Kurdish fighters syria Turkish invasion Rojava
Kurdish YPG fighters (Image: Flikr/Kurdishstruggle)

There is no moment of global solidarity so inspiring that it cannot be ruined by the application of identity politics and neoliberal political branding.

It’s been five days since Turkey invaded northern Syria/Rojava, determined to destroy an autonomous republic created by a Marxist-humanist movement arising from a nationalist struggle. Yet despite the Kurdish YPG’s repeated insistence that what they are fighting for is universal human liberation, the left identitarians have already gathered. Racing around the world is a meme “reminding us” that the Kurds “are an indigenous people”.

Well God, yes: we couldn’t show concern about invasion, bombing, civilian killings and death-squad executions until we’d branded or differentiated those at the blunt end of it, could we? We couldn’t simply express our support for their struggle as fellow humans? Apparently not.

The notion of indigeneity is useful when a people — first or simply prior — is colonised by a people somewhat separated in space and military-technical power. Hence, both First Nations Australians and the Palestinians are indigenous. But the concept has little use in the jostling area of western Asia/Mesopotamia, where people have come and gone for millennia. The Kurds only emerge as a known people in the 600-700s CE, and there is no certainty as to their precursors. The Persians were in Iran long before the Kurds were, the Arabs in Iraq about the time the Kurds emerged. The term “indigenous to” is used of some Kurdish groups, but it is minimally descriptive, not the “indigenous” label being thrown around.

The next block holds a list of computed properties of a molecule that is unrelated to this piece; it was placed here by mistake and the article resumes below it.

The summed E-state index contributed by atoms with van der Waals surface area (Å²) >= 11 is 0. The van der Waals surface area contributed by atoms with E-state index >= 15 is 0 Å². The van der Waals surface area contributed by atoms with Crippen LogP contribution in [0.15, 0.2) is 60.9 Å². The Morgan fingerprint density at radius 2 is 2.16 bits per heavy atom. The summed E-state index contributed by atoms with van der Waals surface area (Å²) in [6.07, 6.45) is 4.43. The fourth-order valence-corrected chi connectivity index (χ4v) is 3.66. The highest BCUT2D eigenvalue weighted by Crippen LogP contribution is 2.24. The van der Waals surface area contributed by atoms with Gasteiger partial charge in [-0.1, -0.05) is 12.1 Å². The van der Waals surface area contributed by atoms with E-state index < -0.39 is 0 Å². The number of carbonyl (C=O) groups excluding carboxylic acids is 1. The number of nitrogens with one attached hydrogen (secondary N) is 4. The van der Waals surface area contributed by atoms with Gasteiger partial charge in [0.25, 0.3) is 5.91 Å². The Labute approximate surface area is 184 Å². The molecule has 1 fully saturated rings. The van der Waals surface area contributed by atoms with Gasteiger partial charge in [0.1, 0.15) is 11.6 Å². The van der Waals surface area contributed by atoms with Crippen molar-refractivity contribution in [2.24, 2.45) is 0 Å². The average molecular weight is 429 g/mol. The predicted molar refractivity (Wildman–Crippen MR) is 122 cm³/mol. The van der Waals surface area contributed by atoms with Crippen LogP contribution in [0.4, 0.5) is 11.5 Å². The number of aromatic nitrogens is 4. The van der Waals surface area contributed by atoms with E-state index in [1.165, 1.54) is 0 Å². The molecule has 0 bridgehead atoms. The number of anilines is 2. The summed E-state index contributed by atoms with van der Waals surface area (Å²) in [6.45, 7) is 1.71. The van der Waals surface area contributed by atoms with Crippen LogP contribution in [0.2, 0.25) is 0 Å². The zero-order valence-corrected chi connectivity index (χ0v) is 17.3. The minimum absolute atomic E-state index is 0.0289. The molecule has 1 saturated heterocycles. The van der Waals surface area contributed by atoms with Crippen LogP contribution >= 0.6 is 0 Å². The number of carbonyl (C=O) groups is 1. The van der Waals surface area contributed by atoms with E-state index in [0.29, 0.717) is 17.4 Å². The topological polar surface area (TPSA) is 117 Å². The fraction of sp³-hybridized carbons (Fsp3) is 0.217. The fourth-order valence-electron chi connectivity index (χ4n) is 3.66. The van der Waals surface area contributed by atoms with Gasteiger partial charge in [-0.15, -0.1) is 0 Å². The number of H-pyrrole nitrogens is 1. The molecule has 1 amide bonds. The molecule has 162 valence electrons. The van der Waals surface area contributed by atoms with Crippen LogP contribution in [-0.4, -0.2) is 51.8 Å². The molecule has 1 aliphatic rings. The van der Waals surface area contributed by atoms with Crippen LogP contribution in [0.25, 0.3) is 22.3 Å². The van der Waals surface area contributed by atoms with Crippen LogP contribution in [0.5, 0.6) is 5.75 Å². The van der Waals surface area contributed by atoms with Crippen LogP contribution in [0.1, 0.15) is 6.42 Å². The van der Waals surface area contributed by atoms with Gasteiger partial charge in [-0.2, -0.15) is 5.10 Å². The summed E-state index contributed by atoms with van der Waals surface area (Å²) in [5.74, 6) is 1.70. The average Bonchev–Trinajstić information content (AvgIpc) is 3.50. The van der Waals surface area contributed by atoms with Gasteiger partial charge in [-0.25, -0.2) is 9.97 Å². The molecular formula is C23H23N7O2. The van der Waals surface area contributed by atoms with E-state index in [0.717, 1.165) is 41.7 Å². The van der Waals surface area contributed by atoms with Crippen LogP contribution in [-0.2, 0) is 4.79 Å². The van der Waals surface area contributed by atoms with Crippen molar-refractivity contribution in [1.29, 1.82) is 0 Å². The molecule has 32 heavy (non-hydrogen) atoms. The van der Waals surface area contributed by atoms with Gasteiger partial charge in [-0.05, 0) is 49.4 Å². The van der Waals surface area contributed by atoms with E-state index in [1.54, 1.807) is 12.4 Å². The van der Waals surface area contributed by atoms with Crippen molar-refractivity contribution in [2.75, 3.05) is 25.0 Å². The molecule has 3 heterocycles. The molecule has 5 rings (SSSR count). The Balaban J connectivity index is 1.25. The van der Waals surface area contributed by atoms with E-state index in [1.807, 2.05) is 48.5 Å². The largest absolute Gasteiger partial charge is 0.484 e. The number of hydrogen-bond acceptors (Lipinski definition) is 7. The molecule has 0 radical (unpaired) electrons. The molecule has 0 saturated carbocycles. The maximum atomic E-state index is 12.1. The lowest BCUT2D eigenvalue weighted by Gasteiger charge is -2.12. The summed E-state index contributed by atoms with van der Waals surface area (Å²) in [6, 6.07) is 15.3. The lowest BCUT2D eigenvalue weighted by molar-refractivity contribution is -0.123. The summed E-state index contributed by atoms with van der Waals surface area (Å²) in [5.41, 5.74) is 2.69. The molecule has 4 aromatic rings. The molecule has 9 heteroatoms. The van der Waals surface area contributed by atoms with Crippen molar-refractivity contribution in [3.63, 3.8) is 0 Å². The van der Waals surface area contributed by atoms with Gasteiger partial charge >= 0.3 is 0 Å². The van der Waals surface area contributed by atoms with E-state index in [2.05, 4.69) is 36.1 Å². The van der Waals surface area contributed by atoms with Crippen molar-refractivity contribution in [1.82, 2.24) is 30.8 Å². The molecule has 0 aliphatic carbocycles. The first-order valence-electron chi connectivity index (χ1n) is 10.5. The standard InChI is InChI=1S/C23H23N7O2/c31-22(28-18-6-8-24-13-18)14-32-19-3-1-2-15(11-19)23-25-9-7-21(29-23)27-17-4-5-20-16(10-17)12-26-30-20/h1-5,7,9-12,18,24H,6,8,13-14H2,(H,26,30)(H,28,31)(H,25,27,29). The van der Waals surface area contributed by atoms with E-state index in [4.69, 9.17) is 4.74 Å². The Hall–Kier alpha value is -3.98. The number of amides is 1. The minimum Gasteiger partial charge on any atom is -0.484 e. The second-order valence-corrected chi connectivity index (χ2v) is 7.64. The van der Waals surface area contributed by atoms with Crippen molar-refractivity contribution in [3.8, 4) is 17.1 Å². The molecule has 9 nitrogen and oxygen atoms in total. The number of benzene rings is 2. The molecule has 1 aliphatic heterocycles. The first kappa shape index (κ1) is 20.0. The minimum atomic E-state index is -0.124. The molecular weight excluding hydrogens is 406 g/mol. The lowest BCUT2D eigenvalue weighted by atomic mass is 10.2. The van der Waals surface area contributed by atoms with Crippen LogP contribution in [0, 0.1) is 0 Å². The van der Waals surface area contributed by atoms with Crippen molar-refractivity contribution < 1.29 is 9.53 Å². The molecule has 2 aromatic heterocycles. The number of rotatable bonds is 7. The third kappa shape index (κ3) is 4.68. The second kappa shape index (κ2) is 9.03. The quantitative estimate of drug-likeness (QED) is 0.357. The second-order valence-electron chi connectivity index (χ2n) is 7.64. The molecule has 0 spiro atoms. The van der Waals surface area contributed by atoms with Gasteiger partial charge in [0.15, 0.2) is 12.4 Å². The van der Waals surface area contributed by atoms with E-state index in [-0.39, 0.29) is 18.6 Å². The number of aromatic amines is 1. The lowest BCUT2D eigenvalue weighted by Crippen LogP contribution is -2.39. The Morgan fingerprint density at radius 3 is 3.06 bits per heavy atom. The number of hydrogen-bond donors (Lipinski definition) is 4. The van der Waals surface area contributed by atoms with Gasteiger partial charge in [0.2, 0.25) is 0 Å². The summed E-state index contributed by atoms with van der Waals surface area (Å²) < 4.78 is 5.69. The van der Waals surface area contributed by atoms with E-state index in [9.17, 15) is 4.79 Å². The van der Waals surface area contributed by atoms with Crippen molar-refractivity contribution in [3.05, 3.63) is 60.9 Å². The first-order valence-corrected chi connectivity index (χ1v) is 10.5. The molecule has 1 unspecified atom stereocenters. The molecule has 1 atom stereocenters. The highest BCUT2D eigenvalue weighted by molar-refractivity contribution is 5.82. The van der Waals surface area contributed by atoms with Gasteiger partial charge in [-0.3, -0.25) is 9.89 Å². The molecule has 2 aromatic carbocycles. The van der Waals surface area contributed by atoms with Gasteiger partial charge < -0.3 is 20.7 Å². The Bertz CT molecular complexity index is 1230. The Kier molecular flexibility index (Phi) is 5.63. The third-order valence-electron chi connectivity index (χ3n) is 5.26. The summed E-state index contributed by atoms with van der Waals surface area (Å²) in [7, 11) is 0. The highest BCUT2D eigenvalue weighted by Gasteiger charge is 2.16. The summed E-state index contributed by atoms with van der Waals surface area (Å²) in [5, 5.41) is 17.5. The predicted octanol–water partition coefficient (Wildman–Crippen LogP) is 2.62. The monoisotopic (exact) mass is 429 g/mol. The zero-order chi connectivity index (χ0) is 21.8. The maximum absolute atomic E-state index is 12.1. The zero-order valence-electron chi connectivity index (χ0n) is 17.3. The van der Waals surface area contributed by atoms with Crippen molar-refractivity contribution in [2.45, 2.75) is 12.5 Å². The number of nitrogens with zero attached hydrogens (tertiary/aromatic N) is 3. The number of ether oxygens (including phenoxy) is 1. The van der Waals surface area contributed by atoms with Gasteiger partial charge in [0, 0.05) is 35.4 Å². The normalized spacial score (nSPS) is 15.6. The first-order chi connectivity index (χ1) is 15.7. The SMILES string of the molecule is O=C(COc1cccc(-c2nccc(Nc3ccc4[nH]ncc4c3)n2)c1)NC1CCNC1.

It is only post-Ottoman Turkish nationalism that has made the Kurds an “unpeople” in Turkey. They’re an oppressed stateless people, that’s it.

But above all, the Kurds on the left have always striven to make their struggle universal. Several of the PKKs founders were Turkish communists; the struggle was about Kurdish liberation as part of a wider revolution in the region. The Rojava revolution is an experiment in how to be local and global, modern and traditional at the same time. It doesn’t need unhelpful categories applied by others.

But the identitarian left does. It can’t connect to anyone it hasn’t branded and separated-off. It’s a search for fresh political “raw material” that can be co-opted and harvested, by Western groups desperate for scarce “oppression capital”. Perversely, this is a Western colonisation of another kind, with the categories of local political-cultural wars projected onto fundamentally different struggles.

And in circumstances like this, it can’t be denied that the category of “indigenous” carries a degree of “noble savagery” and victimhood with it. Which is exactly what the identitarian left wants — to pull people rising up back down into the great global pity party.

The Kurds never went far down into that. Maybe some people could use their example to get themselves out.

Peter Fray

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